Two articles in the European Respiratory Journal's November issue are dedicated to this dangerous and versatile microorganism.
For many years, MRSA infections were associated with hospitalised, high-risk patients.Not only has the infection pattern recently shifted from hospital-acquired (nosocomial) to community-onset infections, but new strains have emerged, affecting young individuals, who don't have any risk factors. It seems that everything we know about these bacteria is becoming obsolete, to such an extent that a group of Italian researchers are now asking: "What is MRSA?"
This question (and the answer) is dealt with by Dr. Annalisa Pantosi from the Istituto Superiore di Sanita in Rome, Italy, and her colleagues in a current ERJ article.
Besides the hospital setting, every doctor associates MRSA with being a multiresistant bacterial pathogen - after all, even its name is based on its antibiotic sensitivity (or lack thereof). Able to destroy penicillin by producing an enzyme called penicillinase, MRSA earned its name because of a sophisticated genetic adaptation that enables it to bypass the effects of Methicillin, which blocks construction and maintenance of the bacterial cell wall. As a consequence, MRSA is resistant not only to methicillin but also to all beta-lactam antibiotics, including cephalosporins and carbapanems.Staphylococcal infections are a concern not only from the respiratory point of view - the organ system commonly involved is the skin, with furunculosis and impetigo being frequent manifestations. In addition, they can result in serious bloodstream infections (sepsis) and can infect prosthetic implants.
The "new generation" of MRSA strains commonly causes skin and soft- tissue infections. However, even if cases of community-acquired pneumonia due to MRSA are still rare, when respiratory infections occur, they are severe and carry a high mortality.
"The estimated incidence is 0.51-0.64 cases per 100.000 people" report Dr. Konstantinos Vardakas and his colleagues from the Alfa Institute of Biomedical Sciences in Athens, Greece.
In Europe, the prevalence of infections due to this community-acquired MRSA (CA-MRSA) strain is lower than in the US. Nevertheless, physicians need to be aware of any infection that might be caused by a potentially multiple-drug resistant strain.Moreover, MRSA-pneumonia in the community setting is often preceded by influenza or an influenza-like illness, a phenomenon that may well become relevant in the upcoming influenza season and amid the ongoing pandemic of H1N1 influenza, writes Dr. Alexandra Nakou in an accompanying editorial.
Dr. Nakou adds: "Although community-acquired MRSA is sensitive to several antibiotics such as clindamycin, trimethoprim-sulphamethoxazole and tetracyclines, the optimal treatment is not yet established. The current guidelines recommend the use of vancomycin or linezolid."
"MRSA should be part of the differential diagnosis of severe pneumonia during the influenza season, especially in patients with evidence of necrosis and in those with a history of MRSA infection".
Dr. Anka Stegmeier-Petroianu | idw
Researchers release the brakes on the immune system
18.10.2017 | Rheinische Friedrich-Wilhelms-Universität Bonn
Norovirus evades immune system by hiding out in rare gut cells
12.10.2017 | University of Pennsylvania School of Medicine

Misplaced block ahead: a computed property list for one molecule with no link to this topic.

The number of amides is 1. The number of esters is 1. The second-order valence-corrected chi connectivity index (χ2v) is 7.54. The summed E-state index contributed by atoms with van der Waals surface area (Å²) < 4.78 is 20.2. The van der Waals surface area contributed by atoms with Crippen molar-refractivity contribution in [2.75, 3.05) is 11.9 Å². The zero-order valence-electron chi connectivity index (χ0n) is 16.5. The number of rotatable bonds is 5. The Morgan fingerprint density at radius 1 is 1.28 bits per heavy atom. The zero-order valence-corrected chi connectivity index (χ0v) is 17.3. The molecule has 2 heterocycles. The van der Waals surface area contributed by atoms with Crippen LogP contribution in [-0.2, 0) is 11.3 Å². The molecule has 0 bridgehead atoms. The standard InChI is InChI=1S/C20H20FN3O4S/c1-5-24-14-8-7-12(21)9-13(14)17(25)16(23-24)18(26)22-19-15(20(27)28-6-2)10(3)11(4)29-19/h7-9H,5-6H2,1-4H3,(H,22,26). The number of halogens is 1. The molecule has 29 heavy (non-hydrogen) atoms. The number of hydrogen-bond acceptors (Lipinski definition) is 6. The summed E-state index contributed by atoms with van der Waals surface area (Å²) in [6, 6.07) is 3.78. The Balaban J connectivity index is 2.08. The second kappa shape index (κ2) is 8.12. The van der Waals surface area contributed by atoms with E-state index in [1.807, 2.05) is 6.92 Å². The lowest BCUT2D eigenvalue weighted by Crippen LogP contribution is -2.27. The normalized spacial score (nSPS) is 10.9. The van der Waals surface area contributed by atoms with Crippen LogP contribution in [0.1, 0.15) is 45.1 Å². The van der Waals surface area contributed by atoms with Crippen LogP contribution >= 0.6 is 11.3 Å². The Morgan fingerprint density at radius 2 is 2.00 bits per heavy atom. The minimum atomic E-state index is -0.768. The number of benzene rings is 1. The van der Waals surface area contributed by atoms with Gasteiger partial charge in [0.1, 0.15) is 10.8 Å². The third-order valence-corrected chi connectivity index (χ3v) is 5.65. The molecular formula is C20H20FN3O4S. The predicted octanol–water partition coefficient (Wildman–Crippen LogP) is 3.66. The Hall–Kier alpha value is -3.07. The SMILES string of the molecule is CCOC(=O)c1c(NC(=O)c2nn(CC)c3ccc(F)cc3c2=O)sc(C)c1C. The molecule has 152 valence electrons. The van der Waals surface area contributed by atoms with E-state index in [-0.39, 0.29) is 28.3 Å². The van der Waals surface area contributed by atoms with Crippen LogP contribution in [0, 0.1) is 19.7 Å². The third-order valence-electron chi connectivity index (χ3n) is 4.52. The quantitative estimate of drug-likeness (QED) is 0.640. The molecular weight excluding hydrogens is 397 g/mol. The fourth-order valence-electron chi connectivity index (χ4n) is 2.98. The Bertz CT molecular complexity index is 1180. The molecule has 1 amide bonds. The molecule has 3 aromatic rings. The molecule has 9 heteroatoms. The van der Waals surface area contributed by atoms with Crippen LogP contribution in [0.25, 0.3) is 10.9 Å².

University of Maryland researchers contribute to historic detection of gravitational waves and light created by event
On August 17, 2017, at 12:41:04 UTC, scientists made the first direct observation of a merger between two neutron stars--the dense, collapsed cores that remain...
Seven new papers describe the first-ever detection of light from a gravitational wave source. The event, caused by two neutron stars colliding and merging together, was dubbed GW170817 because it sent ripples through space-time that reached Earth on 2017 August 17. Around the world, hundreds of excited astronomers mobilized quickly and were able to observe the event using numerous telescopes, providing a wealth of new data.
Previous detections of gravitational waves have all involved the merger of two black holes, a feat that won the 2017 Nobel Prize in Physics earlier this month....
Material defects in end products can quickly result in failures in many areas of industry, and have a massive impact on the safe use of their products. This is why, in the field of quality assurance, intelligent, nondestructive sensor systems play a key role. They allow testing components and parts in a rapid and cost-efficient manner without destroying the actual product or changing its surface. Experts from the Fraunhofer IZFP in Saarbrücken will be presenting two exhibits at the Blechexpo in Stuttgart from 7–10 November 2017 that allow fast, reliable, and automated characterization of materials and detection of defects (Hall 5, Booth 5306).
When quality testing uses time-consuming destructive test methods, it can result in enormous costs due to damaging or destroying the products. And given that...
Using a new cooling technique MPQ scientists succeed at observing collisions in a dense beam of cold and slow dipolar molecules.
How do chemical reactions proceed at extremely low temperatures? The answer requires the investigation of molecular samples that are cold, dense, and slow at...
Scientists from the Max Planck Institute of Quantum Optics, using high precision laser spectroscopy of atomic hydrogen, confirm the surprisingly small value of the proton radius determined from muonic hydrogen.
It was one of the breakthroughs of the year 2010: Laser spectroscopy of muonic hydrogen resulted in a value for the proton charge radius that was significantly...
17.10.2017 | Event News
10.10.2017 | Event News
10.10.2017 | Event News
18.10.2017 | Materials Sciences
18.10.2017 | Physics and Astronomy
18.10.2017 | Physics and Astronomy